Michael Alexander of the London Banknote and Monetary Research Centre had an opportunity to speak with Ventris Gibson, Director of the United States Mint, during the World Money Fair in Berlin. They discussed the challenges faced by many world mints as a continuing trend sees the demand for cash and coin diminishing and about new collector coin programmes.
Fact: The spending habits of the wider public continue to change swiftly, and much of the public can readily admit to rarely carrying banknotes and coins for everyday purchases. The rise of and increasing options of electronic payments has resulted in this convenience for many on the go to desire a safe alternative to carrying cash. However, it has also meant a decrease both in the use of physical money and, as a consequence, in retail outlets accepting cash payments. The task at hand for world mints is two-fold, continuing the production of circulation coinage and developing meaningful collector coin projects. For the increasing number of mints producing popular bullion coinage, this means an additional assignment, and it may be that in the near future, only collector and bullion coins are minted.
With a career spanning more than forty years in both human resources executive and professional positions, Ventris C. Gibson, a former U.S. Navy veteran, first joined the United States Mint straight after serving as director of the District of Columbia Department of Human Resources from 2015 until October 2021. From that time until June 2022, Director Gibson served as Deputy Director. The position of U.S. Mint director is appointed directly and serves at the president’s pleasure, by recommendation or the advice and consent of the Senate. President Biden finally nominated Ms. Gibson to become the Fortieth Director of the United States Mint in December 2021. Her nomination was approved in June 2022 by the United States Senate for a term of five years. I had the opportunity to meet and speak with Director Gibson, first during her presentation at the World Money Fair’s Media Forum and later when she was present at the U.S. Mint’s stand. She took the chance to speak with collectors in Berlin, who seemed very pleased to be shaking hands with the personable and friendly Director of the U.S Mint. Director Gibson kindly took a moment to answer a few of my questions, inform me about upcoming programmes, and offered a few words to inspire and encourage new coin collectors. Enjoy!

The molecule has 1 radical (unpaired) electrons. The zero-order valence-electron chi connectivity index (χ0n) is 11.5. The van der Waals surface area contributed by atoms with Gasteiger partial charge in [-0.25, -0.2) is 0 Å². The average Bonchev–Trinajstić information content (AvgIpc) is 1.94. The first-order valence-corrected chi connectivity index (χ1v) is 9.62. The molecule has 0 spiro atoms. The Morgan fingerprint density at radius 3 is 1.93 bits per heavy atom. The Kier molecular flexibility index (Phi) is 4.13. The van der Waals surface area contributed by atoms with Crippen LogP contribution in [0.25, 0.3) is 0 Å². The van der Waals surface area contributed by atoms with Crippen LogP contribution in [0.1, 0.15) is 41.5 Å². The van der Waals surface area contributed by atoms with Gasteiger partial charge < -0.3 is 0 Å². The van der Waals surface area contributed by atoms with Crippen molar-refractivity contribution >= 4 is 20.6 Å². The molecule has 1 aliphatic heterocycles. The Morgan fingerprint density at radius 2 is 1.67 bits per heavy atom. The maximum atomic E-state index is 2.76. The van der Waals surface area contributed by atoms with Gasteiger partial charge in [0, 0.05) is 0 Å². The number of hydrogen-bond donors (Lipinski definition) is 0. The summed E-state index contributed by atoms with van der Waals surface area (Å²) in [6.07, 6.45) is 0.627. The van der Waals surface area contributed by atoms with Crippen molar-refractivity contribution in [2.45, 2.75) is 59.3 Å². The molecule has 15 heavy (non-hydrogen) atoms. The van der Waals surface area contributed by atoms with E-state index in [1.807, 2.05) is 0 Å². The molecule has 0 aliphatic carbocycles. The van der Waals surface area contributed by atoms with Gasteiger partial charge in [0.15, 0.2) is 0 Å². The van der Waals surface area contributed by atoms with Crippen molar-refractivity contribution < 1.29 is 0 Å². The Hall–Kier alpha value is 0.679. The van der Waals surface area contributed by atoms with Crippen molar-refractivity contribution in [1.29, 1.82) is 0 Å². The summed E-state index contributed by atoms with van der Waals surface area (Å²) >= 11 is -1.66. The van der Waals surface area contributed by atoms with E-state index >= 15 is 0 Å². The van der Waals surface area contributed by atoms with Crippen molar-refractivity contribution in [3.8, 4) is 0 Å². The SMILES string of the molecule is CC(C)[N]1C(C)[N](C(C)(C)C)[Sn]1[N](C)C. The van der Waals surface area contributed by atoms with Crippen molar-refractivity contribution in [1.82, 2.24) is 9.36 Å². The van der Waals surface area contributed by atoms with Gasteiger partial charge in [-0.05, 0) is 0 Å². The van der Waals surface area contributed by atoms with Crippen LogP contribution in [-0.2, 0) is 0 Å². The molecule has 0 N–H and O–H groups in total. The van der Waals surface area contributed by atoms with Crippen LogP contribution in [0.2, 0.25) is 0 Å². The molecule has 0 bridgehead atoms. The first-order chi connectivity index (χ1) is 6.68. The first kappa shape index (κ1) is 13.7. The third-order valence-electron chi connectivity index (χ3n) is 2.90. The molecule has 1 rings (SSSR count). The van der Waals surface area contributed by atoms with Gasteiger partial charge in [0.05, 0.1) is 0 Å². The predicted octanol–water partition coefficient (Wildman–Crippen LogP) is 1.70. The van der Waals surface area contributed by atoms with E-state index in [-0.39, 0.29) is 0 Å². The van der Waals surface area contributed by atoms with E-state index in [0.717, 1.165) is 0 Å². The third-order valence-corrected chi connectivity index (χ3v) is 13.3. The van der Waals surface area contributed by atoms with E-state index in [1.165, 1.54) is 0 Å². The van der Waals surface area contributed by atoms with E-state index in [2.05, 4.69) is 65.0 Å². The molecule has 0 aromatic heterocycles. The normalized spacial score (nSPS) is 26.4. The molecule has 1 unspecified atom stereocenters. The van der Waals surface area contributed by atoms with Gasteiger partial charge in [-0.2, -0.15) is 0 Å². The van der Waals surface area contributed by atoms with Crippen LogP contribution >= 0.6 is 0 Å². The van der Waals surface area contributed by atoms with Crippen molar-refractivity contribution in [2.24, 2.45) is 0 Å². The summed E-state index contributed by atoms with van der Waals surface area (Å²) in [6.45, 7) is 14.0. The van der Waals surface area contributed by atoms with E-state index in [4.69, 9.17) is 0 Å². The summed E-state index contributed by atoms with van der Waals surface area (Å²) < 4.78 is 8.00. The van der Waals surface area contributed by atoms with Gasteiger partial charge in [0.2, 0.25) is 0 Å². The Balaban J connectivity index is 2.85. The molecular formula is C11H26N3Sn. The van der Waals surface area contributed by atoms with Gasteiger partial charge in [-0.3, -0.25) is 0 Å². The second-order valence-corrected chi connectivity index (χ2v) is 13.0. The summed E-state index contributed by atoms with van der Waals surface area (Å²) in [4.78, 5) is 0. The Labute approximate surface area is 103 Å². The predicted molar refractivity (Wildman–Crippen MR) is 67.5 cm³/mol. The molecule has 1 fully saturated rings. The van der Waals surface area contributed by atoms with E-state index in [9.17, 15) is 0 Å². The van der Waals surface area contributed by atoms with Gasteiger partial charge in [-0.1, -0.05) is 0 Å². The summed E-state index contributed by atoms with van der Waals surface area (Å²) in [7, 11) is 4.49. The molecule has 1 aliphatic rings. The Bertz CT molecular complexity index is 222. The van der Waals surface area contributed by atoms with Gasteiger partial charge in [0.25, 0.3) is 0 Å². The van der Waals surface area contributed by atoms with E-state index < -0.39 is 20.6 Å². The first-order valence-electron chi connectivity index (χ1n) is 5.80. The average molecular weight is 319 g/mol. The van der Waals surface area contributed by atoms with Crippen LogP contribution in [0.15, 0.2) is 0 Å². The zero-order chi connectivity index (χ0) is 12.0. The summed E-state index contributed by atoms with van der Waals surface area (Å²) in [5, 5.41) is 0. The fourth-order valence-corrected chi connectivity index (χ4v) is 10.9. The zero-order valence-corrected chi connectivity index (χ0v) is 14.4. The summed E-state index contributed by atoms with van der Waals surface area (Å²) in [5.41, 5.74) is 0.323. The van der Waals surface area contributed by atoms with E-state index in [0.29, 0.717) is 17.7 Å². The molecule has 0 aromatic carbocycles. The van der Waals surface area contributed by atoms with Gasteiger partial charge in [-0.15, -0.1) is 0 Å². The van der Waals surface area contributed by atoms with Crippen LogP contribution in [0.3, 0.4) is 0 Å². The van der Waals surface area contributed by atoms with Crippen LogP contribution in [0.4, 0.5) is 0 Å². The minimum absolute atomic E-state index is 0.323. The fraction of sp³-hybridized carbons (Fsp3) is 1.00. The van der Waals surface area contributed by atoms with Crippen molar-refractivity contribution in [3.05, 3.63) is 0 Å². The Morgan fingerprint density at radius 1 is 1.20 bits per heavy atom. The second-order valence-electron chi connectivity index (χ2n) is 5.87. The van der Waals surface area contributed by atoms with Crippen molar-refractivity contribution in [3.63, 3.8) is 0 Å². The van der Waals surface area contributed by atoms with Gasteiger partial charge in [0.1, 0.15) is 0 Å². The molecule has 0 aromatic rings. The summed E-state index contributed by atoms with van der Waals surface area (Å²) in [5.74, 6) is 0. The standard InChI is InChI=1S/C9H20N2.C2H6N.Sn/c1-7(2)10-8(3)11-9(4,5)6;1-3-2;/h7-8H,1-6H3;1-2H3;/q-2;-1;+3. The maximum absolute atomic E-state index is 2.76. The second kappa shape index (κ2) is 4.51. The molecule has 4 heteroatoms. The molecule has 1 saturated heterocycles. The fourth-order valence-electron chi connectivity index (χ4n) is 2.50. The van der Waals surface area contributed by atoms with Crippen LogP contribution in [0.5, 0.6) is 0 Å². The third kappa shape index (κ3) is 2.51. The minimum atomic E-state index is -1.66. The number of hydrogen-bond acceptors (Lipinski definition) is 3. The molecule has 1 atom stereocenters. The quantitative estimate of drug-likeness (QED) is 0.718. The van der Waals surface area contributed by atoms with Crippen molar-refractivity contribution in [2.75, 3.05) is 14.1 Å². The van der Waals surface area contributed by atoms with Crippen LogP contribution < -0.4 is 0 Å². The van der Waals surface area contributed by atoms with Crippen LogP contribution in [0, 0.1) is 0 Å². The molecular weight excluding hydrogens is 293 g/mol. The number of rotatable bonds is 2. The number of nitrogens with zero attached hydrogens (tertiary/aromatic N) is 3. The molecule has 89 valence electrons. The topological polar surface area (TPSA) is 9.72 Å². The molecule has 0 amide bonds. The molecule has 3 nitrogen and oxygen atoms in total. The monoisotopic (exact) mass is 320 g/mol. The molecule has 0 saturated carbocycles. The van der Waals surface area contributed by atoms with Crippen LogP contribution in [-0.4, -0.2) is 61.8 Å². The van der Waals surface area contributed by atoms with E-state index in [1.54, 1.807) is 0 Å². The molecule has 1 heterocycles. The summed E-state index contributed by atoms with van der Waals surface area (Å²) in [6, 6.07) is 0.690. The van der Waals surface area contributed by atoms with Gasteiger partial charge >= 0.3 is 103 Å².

Michael Alexander: I am so pleased we have this time now at the World Money Fair. Before your appointment as U.S. Mint Director, you’ve had a remarkable career of public service, including an impressive tenure at the Department of Veterans Affairs. I’d like to ask if this new position was something you had ever aspired to?
Director Gibson: I was greatly honoured to be nominated by President Biden to serve as Director of the United States Mint. I don’t have a background in numismatics, but I’ve been fortunate during my career to have worked for inspiring leaders under whom I developed my core values of fairness, integrity, and trust. The Mint’s motto is “Connecting America through Coins,” and those words are a true responsibility to me.
MA: As director of the U.S. Mint, were there any aspects of the job which took you by surprise, something you weren’t aware of or an “age-old” duty that is uniquely the responsibility of the director?
DG: No age-old adage comes to mind, but I greatly enjoy attending coin shows and interacting with Mint customers and coin enthusiasts. Seeing the interest and passion people have for coins produced by the Mint is inspiring to me. It’s very humbling to have people at coin shows ask for my autograph. It serves to remind me of the important work we do.